to represent. That would have been a coincidence
worth, as the saying goes, writing home about.
Or at least, perhaps, writing about.
But nothing happened. No familiar faces,
nobody I even vaguely knew.
I walked on for several blocks.
Then something happened.
I think the image had reached my brain and
my body had responded before I was fully
conscious of what was in front of me. All
I remember is finding that I'd stopped and
was gazing into the window of one of those
specialist cake shops that will make any
kind of cake in any design of your choice.
There, right in the middle of the window,
was an ornate and sugary creation in the
shape of a playing card. It was the ace of
As I've mentioned, it was early fall, a
long way from Valentine's Day. If it had
been February 14th, it would hardly have
qualified as a coincidence. New York would
have been wall-to-wall hearts. But what was
a cake like that doing in the middle of a
shop window in the fall? And how did I happen
to chance on it just a few minutes after
picking up that playing card?
My first instinct was to find a rational
explanation. Suppose, for example, that the
whoever had ordered the cake had used a playing
card to show people in the shop exactly what
they wanted. It was conceivable, although
unlikely: after all, who in the world doesn't
know what the ace of hearts looks like anyway?
But supposing that was what had happened.
Then whoever it was had walked a couple of
blocks north and either dropped the card
or thrown it away. It was a reasonable explanation.
But then most people would think that coincidence
was a reasonable explanation. The point where
things got interesting, it occurred to me,
would be where coincidence was not a reasonable
explanation but something remarkable.
I walked on. Although the subject had been
buzzing around at the back of my mind for
the last few days, it was only then, I think,
that I made the conscious decision to make
coincidence the subject of my next book.
I wasn't starting on the subject from absolute
zero. I'd been briefly interested in the
strangeness of coincidence years earlier.
The first time I really wondered about it
was in school, when I came across a list
of remarkable similarities between the assassinations
of presidents Lincoln and Kennedy. It went
like this: Lincoln was elected to Congress
in 1847, Kennedy in 1947. The names Lincoln
and Kennedy both contain seven letters. The
wife of each president lost a son while she
was first lady. Both presidents were shot
in the head from behind on a Friday while
sitting beside their wives; both were succeeded
by a southerner named Johnson, and the two
Johnsons were born a hundred years apart.
Both their killers were themselves killed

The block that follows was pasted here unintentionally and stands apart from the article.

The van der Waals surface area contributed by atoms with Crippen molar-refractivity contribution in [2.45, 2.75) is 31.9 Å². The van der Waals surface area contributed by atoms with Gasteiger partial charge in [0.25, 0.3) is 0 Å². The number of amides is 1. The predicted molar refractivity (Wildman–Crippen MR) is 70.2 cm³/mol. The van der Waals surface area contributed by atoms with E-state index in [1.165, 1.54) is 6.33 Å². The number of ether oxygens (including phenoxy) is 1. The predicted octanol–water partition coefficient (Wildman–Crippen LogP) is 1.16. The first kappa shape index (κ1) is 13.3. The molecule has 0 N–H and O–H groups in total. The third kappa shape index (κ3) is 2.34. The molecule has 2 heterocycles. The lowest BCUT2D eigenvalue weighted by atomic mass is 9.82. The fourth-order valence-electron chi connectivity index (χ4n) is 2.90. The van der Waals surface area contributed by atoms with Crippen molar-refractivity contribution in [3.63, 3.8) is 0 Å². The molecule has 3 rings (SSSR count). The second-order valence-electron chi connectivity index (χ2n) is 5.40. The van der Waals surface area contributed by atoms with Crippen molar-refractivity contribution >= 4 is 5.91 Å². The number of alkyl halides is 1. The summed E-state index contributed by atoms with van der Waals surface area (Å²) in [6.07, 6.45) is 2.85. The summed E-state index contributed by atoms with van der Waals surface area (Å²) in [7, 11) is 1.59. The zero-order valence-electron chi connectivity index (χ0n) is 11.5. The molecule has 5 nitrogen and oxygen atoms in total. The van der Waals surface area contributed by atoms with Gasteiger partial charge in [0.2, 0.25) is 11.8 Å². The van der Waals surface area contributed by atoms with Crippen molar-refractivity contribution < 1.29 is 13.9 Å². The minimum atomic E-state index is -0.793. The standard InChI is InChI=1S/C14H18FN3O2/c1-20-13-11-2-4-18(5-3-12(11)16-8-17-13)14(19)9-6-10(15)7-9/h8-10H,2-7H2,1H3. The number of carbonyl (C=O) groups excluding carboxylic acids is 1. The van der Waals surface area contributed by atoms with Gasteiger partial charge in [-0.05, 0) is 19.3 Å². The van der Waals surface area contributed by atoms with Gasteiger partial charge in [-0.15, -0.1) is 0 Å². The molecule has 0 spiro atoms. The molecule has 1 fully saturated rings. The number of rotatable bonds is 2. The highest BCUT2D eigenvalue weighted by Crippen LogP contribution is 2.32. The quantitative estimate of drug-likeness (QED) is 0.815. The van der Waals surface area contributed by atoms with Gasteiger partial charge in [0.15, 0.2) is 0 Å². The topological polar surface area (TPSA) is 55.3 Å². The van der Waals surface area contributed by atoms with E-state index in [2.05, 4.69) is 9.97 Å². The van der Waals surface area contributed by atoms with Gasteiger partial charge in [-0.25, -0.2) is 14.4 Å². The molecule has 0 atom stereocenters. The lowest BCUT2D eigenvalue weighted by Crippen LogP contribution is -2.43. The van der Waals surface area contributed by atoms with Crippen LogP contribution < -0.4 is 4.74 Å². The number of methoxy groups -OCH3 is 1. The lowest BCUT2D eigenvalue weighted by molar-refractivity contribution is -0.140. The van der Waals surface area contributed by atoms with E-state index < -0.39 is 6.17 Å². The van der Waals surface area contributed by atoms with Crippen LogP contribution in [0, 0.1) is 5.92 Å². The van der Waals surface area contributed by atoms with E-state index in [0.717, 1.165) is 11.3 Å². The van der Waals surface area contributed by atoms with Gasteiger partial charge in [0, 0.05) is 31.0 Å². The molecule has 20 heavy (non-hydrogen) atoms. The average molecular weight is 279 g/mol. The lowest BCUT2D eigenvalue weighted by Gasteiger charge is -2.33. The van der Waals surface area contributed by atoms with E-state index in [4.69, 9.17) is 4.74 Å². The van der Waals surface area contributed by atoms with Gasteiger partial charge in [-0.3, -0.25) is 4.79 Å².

before they could be brought to justice.
The names John Wilkes Booth and Lee Harvey
Oswald both contain fifteen letters. Booth
was born in 1839, Oswald in 1939. Lincoln
had a secretary called Kennedy; Kennedy a
secretary called Lincoln. Lincoln was killed
in the Ford Theatre; Kennedy was killed in
a Ford Lincoln.
Since then I've seen many variations of
the same list, often longer and embellished
with obsessive and borderline-insane detail.
People have made careers out of investigating
this single aspect of the Kennedy myth.
But then you'd expect a thing like that
to attract the cranks.
I don't suppose anybody can remember the
first coincidence that ever happened to them.
I know I can't. By the time you become aware
of coincidence it's already a fact of life,
something you've always taken for granted
because it's just been there, like the weather.
A friend telephones as you're about to call
them. You bump into some stranger who knows
your cousin on the far side of the world.
You have an amazing run of luck - which,
after all, is just a chain of coincidences
- at some game of chance.
There is no explanation for such things,
and most people would probably say no need
for one. A coincidence can be trivial, in
fact usually is; or it can change your life
- like the woman who picked up a phone and
got a crossed line, and found herself listening
to her husband calling his mistress from
One man I know was given a coded flight
reservation that was the same number as the
licence plate of his car, which he'd totaled
the previous week. (He took the flight: nothing
When Sara and I first met she had two cats
named Daisy and Alice, which also happened
to be the names of my two nieces. We laughed
about the coincidence, but didn't regard
it as an omen or anything like that.
But what is coincidence? Is it anything
more than fluke? Blind chance, indifferent
and unconscious of the human fates that may
hinge on it?
Or is there more to it, something behind
A while after coming across the Kennedy-Lincoln
connection, I discovered there was a fancy
word for unlikely coincidence. The word was "synchronicity",
and it was coined by the psychologist C.
G. Jung who, with the physicist Wolfgang
Pauli, published a treatise called: "Synchronicity:
An Acausal Connecting principle". That
was in 1952.
Surprisingly, there is still no mention
in the Encyclopaedia Britannica that these